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Researching student mental health during the pandemic: a PhD student tries to remain objective

Maria Thomas4 May 2020

This blog has been guest written by PhD Student Tayla McCloud, UCL Division of Psychiatry.

Woman anxious at desk with laptop

It is difficult to think of anyone who is unaffected in some way by the current coronavirus pandemic and resulting UK lockdown. Whilst practical adjustments and physical health concerns spring to mind, there are myriad mental health implications, too.

Results from two early online surveys conducted by the mental health charity MQ and the Academy of Medical Sciences (AMS) showed that the main concerns among people with lived experience of a mental illness and others in the general population were the impact of the pandemic on anxiety, isolation, and access to support. These are likely to affect everyone to differing degrees throughout the lockdown.

On April 15th, a team of prominent psychiatric researchers published a piece in Lancet Psychiatry calling for high-quality research monitoring the mental health impact on the general population overall and in specific vulnerable groups. These are defined as including children and young people affected by school closures, older adults who may be isolated, and frontline healthcare workers. This is undoubtedly of utmost importance.

One group also experiencing a lot of disruption, though, is university students. Universities have been forced to close physically, meaning that this year’s exam and graduation season has been upended. Teaching is being conducted remotely and assessments have mostly been moved to different formats online. Like primary and secondary education students, university students will be adjusting to a completely new routine and way of learning.

Unlike primary and secondary students, though, for university students studying ‘at home’ may mean moving back in with parents in a completely different city, town or even country to where they usually study. This is likely to be a considerable upheaval at an already difficult time, with concerns around when it will be safe to return, but students who do not go back to where they lived before university risk being left to live alone without their usual support networks as many others leave.

Most university courses are attempting to continue as close to normal as possible, delivering teaching remotely, which means assessments are still largely going ahead. This means that students are under a lot of pressure to be as productive and focused as usual during what is a very tough time psychologically. Without access to libraries and equipment, they also may not have the resources or study spaces they usually have in which to complete their work. Under-performance, as well as the pandemic itself, could negatively impact their future career.

For these reasons, among others, university students may be at increased risk of experiencing negative mental health consequences of the coronavirus pandemic. It is, however, difficult to know this without relevant data.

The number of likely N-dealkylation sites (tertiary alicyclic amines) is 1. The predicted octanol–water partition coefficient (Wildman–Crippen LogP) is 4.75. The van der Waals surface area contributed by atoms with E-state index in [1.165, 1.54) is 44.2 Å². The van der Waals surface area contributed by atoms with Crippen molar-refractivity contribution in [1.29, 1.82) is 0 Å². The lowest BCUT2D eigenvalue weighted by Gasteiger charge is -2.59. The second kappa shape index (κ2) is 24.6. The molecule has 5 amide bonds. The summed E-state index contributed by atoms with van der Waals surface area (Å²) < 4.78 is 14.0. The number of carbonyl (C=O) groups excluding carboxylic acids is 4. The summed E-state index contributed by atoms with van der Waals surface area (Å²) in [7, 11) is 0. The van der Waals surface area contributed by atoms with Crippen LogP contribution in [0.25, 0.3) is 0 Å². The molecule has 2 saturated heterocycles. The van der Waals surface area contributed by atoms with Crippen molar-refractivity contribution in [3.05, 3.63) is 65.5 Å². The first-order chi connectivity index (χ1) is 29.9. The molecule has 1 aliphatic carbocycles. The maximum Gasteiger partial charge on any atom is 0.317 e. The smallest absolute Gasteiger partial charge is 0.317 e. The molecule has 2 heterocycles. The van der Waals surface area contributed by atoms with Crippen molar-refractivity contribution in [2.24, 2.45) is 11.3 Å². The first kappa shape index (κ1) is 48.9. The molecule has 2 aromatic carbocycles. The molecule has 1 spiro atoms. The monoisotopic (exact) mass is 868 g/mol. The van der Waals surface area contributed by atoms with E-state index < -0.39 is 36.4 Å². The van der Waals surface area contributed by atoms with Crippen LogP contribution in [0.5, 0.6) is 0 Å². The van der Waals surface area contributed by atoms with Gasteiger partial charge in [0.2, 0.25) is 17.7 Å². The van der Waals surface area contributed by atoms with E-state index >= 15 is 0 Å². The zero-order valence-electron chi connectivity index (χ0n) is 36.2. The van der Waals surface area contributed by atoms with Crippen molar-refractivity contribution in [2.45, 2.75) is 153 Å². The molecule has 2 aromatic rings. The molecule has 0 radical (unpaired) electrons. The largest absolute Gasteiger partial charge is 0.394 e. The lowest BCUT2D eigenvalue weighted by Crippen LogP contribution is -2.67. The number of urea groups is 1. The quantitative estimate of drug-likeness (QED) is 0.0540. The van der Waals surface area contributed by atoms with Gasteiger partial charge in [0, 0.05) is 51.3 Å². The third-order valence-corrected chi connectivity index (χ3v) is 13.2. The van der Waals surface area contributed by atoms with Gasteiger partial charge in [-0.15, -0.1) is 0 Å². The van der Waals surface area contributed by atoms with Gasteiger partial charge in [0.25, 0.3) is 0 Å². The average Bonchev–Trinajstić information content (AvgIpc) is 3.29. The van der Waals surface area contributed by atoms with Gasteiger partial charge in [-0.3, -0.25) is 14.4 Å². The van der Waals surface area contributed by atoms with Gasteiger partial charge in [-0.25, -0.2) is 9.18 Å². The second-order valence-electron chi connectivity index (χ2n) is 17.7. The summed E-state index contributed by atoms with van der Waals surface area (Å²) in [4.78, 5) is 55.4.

SENSE Study Logo

This is where my PhD project, the SENSE study, comes in. SENSE is a longitudinal survey of the mental health of UCL students, conducted online beginning in October 2019. The last wave was in February 2020 and the next wave will begin shortly, in May. It covers such areas as students’ demographics, accommodation, financial situation and social lives, and we are adding new questions relating to the pandemic. This means that we will be able to compare UCL students’ mental health before and during the UK coronavirus outbreak. This could help us to understand more about which groups are more vulnerable to the impact of UCL’s closure and the UK lockdown, potentially highlighting areas for intervention. Follow @SENSEstudy on Twitter for updates, or visit our website www.sensestudy.co.uk.

I am also involved in a new study, You-COPE, which aims to measure the mental health of young people aged 16-24 in the UK throughout the lockdown and public health response and in the months afterwards. Follow me on Twitter (@TaylaMcCloud) for updates on this when it launches. This will include university students as well as non-students, and as such will complement the SENSE data findings and allow comparisons between these two groups.

I am attempting to continue this PhD work as usual, whilst conscious that I am a university student living through the coronavirus pandemic researching the mental health of university students during the coronavirus pandemic. It can be difficult to continue work as a “professional” when your work involves focusing on how students are being negatively affected.

Being a student who is researching student mental health is often quite odd like this. I talk about ‘university students’ in the third person, making hypotheses about this abstract group that it is easy to forget I am part of. I often bring my own university experience into the conversation as an example, as do my supervisors, but I am usually referring to a (somewhat) far away undergraduate version of myself and not my present experience. PhD students occupy a confusing space somewhere between staff and student that means we never quite feel like either.

The current coronavirus pandemic, and the resulting UK lockdown and UCL closure, has undoubtedly impacted my PhD work, as well as seemingly every other aspect of my life. I am trying to use this as an advantage; considering how I can use my experience as a UCL student during this time to inform my research, and my interpretation of the findings of this research. I hope that this will add value to the research I am conducting, and that SENSE and You-COPE will be able to shed new light on our understanding of the mental health of university students at a time when they may be particularly vulnerable.